To appreciate Duchess Goldblatt is to appreciate a well-turned phrase, a calming glass of a restorative libation and the comfort that envelops you when someone always knows the right thing to say.


Her Grace bestows guidance on Twitter. "I like to lure the monster out from under the bed using a simple hallway booby trap laced with a canned ham and a Sidney Sheldon novel," reads one recent missive. "You people can wallow and stew in shifts," warns another. "Not all at once; I’m an old woman. You will be notified when it’s your turn."


Her fans include writers such as "Little Fires Everywhere" novelist Celeste Ng and Texas icon Lyle Lovett, with whom she’ll talk on Tuesday at BookPeople, as part of her virtual book tour for "Becoming Duchess Goldblatt: A Memoir" (Houghton Mifflin Harcourt, $24).


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On a site known for vitriolic discourse, Duchess Goldblatt is an oasis. That comes from focusing on the positive, she explains.


"I avert my gaze from ugliness," she counseled in an email I plan to save forever. "I'm not interested in arguing with strangers online or trying to convert them to my views. I choose to focus on the things that I find interesting or appealing. To my way of thinking, daily life offers enough challenges and hardships that I don't need to go borrowing more on social media." The Duchess is the 81-year-old author of multiple volumes, including "Feasting On the Carcasses of My Enemies: A Love Story," and sponsor of the Goldblatt Prize for fiction. There is a pie named for her at the Ladybird Diner in Lawrence, Kan. A fan in Galveston created a Flat Stanley version of the Duchess, laminating her likeness and taking selfies with it in Paris and New York.


It’s important to note here that Duchess Goldblatt is not, well, real. She’s the creation of an anonymous writer who, as explained in "Becoming Duchess Goldblatt," embraced her alter ego as a way of healing from the breakup of her marriage. Slowly but surely, she amassed a devoted online following, including Lovett, one of the few who knows her true identity. She insists she’s far from famous.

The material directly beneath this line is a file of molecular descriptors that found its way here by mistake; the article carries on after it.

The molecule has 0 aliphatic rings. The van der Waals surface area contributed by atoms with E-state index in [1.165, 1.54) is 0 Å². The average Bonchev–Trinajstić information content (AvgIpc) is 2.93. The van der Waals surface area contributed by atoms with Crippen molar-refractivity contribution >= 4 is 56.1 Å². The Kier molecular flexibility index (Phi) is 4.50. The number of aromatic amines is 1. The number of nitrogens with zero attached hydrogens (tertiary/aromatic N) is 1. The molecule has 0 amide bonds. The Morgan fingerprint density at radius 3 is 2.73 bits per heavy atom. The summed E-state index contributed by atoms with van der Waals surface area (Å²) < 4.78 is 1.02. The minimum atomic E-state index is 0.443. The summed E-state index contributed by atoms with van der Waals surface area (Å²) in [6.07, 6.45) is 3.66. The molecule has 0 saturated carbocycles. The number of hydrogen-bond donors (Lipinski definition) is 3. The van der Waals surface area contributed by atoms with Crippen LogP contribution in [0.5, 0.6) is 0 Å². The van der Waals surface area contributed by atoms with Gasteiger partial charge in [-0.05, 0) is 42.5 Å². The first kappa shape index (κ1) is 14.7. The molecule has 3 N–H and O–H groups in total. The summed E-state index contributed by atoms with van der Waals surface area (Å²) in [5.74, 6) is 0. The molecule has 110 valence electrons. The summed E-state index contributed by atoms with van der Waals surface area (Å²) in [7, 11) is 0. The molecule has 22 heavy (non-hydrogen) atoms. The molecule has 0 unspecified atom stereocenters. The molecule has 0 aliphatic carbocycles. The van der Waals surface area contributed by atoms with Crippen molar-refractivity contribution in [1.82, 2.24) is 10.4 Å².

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On Twitter, on her book cover and now for her events, her likeness is the 17th-century Frans Hals painting "Portrait of an Elderly Lady," clad in black with a white ruff collar and a wry smile. The pandemic has meant the Duchess herself is part of her tour, which wasn’t always the plan. "I would never have done a book tour, no," she wrote in her e-mail. "The plan was always to do virtual events featuring other people instead of me. Lyle Lovett and I will talk about community building and friendship and then we'll wing it from there. Viewers will see his face and Duchess Goldblatt's picture, but we'll be live in conversation. I've been making a list of questions I want to ask him. Luckily, we have never yet run out of things to talk about."


As she describes in her memoir, Lovett started following Duchess Goldblatt, and the two struck up a correspondence that blossomed into friendship after she drove hours to see him in concert. Goldblattian tears were shed.


She says while her online life hasn’t dramatically changed her offline existence, it has influenced her thinking: "I'm more aware of the rich tapestry of people in the world who don't look like me or think like me or live the way I do but who have ideas I very much want to hear."


And Twitter’s block function? A godsend. "I maintain a rich, vibrant, evergreen list of blocked people — almost universally the hate-filled and the vicious," the Duchess explains. "A couple of people I have blocked because they remind me of someone in real life I don't like.


"I think everyone should get to block anyone they want, no questions asked. It's one of the ways social media has a leg up on real life."


Could she ever imagine a time when the Duchess will retire from the public gaze? Or, worse, expire?


"Bite your tongue, child," she admonished me. "I can envision a time when I might get bored with Twitter and move on, but much like the everlasting light of the universe, Duchess Goldblatt will never die."